Lump-sum distribution from your retirement plan

By | March 5, 2015

The tax rules for retirement distributions are extremely complex, and uninformed decisions can jeopardize your financial position and subject you to possible IRS penalties. Tax planning for retirement plan distributions in IRA, Roth IRA, or 401k accounts should take place well in advance of the expected payout date, so that all options are available to maximize the tax benefits. Once a distribution has been made, your alternatives are much more limited on how to plan for future distributions.

Lump-sum distribution from your retirement plan

A preliminary step is to check in with your pension plan administrator. Congress changed the way pension plans value lump-sum distributions to their participants. This change could reduce the amount of your lump-sum distribution and your pension plan administrator should know if the size of your payout is affected. If, after considering your general finances and what you intend to do in retirement, you decide that receiving all your savings in a single distribution is right for you, you’ll need to plan to be sure you receive the most favorable tax treatment possible.


Roll any lump-sum distributions you receive over into an IRA

You may be able to roll any lump-sum distributions you receive over into an IRA, thus escaping any tax until you must withdraw amounts from the IRA. However, you’ll definitely want to make this decision before you receive any distribution, since the amount paid from a qualified plan is subject to mandatory 20% federal income tax withholding, even if you plan to deposit it in an IRA or other plan during the 60-day period for rollovers. You may well receive the amount withheld back at the end of the year as a refund if you complete the rollover, but you won’t be able to deposit it into the IRA at that time. Instead, you’ll be taxed on the amount withheld unless you replace it with other funds so that an amount equal to the full distribution ends up in the rollover account when you make the initial deposit.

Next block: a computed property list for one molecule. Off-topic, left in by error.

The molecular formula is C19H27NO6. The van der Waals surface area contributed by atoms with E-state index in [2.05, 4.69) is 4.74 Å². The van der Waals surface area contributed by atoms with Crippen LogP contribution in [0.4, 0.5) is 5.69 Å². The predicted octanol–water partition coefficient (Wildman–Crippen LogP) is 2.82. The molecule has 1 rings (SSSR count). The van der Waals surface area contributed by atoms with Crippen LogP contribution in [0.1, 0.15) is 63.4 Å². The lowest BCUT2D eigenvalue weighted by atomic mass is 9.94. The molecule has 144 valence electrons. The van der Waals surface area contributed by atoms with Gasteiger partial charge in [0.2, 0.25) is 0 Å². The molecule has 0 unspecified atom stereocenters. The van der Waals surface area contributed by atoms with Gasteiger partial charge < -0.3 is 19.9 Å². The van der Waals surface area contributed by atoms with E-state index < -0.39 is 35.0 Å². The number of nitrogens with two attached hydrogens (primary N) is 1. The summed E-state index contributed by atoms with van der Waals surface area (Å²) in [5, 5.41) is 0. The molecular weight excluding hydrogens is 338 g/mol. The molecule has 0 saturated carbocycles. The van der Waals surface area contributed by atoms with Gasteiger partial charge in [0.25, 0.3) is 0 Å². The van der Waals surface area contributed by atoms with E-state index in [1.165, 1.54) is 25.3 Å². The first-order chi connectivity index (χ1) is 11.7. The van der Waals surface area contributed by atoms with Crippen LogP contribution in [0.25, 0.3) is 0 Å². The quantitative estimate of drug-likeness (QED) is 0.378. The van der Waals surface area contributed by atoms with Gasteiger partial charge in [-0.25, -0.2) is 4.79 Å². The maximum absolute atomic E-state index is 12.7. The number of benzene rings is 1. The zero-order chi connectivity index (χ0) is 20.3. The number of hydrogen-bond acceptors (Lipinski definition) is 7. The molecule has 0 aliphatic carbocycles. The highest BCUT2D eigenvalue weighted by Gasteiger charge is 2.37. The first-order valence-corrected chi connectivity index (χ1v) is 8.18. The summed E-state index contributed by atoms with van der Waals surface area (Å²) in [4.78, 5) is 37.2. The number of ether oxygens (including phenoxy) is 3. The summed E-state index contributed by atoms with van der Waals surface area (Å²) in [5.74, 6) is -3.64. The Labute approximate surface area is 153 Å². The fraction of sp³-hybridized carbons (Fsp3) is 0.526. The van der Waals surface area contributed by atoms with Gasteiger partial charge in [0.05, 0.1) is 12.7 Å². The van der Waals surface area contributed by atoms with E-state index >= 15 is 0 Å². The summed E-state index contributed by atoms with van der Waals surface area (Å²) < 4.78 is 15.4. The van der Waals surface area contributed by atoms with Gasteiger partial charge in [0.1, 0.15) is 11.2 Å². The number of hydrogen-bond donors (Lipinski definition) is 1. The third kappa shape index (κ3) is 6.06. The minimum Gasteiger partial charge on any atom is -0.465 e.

Direct trustee-to-trustee transfer

Fortunately, you usually can avoid these negative consequences by electing a direct trustee-to-trustee transfer in which you set up an account before receiving the distribution and have your current plan transfer the amounts directly to it. Most plans are required to give you this option. Since you never receive the money, you are never subject to withholding and run no risk of being taxed until you receive a distribution from the IRA.


Elect to receive a lump-sum distribution

These are only the options available if you elect to receive a lump-sum distribution. Other factors come into play if you elect to receive your payout as some form of annuity or periodic payment, for your life, for a term of years, or for the life of you and your spouse or other beneficiary, depending on the terms of your plan and your personal situation. Considering all alternatives will help you get the most out of your retirement savings. Remember, these decisions may affect you for the rest of your life.